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Issue #288: How to be an Inclusive Employer & Invisible Chronic Illnesses Rarely Sit Well with People Because It’s Unfathomable

Issue #288: How to be an Inclusive Employer & Invisible Chronic Illnesses Rarely Sit Well with People Because It’s Unfathomable

Friday, 29 October 2021. Issue #288.

In This Issue:

  1. The amount of energy taken just to live with chronic illness is unimaginable to someone who’s never experienced it. You can be an inclusive employer by not setting fixed work hours, but trusting that employees with chronic illnesses are capable of getting the job done when they say they will.
  2. When people learn that you have invisible chronic illness, they may sympathise for a while. But usually they will never fathom that it means forever, which rarely sits well with them.
  3. With epilepsy, you could be fine one moment, get a seizure the next and wake to a pounding migraine, feeling horribly unwell.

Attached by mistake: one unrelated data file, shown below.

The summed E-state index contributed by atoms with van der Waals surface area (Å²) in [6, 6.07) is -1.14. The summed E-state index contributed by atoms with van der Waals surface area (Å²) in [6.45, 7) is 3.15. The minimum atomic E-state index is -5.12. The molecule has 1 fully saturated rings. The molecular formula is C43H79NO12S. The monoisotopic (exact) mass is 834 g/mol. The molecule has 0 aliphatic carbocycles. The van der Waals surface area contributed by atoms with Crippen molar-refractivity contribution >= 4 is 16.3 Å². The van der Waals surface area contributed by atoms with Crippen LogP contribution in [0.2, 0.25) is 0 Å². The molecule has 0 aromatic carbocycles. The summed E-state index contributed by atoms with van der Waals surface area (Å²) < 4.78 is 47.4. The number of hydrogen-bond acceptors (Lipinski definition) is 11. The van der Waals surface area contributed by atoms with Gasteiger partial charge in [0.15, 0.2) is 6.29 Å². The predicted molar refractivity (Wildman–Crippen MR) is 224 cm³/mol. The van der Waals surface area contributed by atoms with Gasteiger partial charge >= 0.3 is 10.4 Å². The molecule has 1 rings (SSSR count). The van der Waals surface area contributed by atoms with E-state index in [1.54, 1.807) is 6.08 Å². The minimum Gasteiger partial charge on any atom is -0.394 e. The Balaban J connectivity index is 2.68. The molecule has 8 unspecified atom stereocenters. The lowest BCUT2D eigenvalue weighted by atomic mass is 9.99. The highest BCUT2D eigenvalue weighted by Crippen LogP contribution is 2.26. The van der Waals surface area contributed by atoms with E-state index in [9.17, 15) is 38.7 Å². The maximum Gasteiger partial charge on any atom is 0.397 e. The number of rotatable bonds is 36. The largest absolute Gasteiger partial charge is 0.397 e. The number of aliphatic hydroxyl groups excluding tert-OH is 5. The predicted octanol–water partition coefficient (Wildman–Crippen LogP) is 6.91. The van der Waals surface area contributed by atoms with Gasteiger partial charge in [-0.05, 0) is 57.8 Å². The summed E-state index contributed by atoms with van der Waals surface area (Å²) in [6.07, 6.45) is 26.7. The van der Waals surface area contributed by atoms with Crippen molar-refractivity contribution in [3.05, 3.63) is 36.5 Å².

4. Sponsors are still wanted for the annual Christmas Giveaway on A Chronic Voice, held for people with chronic illnesses, disabilities and mental illnesses.
  5. Whilst exercise can be good for arthritis, there are some circumstances when it should be avoided, such as when pain has been persistent for over an hour, or you’re experiencing joint inflammation or unusual fatigue.
  6. Healthy people may factor in fatigue and stress levels when applying for a job, but not pain. And not merely ‘pain’, but where, how, why, emergency plans and more.
  7. Living with Antiphospholipid Syndrome means that you need to carry a card stating you’re on warfarin everywhere you go, and check MedScape for medication or food interactions constantly.
  8. The stigma of invisible disabilities are high in society, and people who suffer from them are less likely to receive support, whether from loved ones or the government.
  9. One of the biggest coping factors can be exchanging support and stories with others in the chronic pain community online.
  10. Traumatic Brain Injury (TBI) can cause a person to seemingly overreact, when it’s an involuntary response.

*Note: This article is meant for educational purposes, and is based on each person’s individual experiences and circumstances. It is not to be substituted for medical advice. Please consult your own doctor before changing or adding new treatment protocols.

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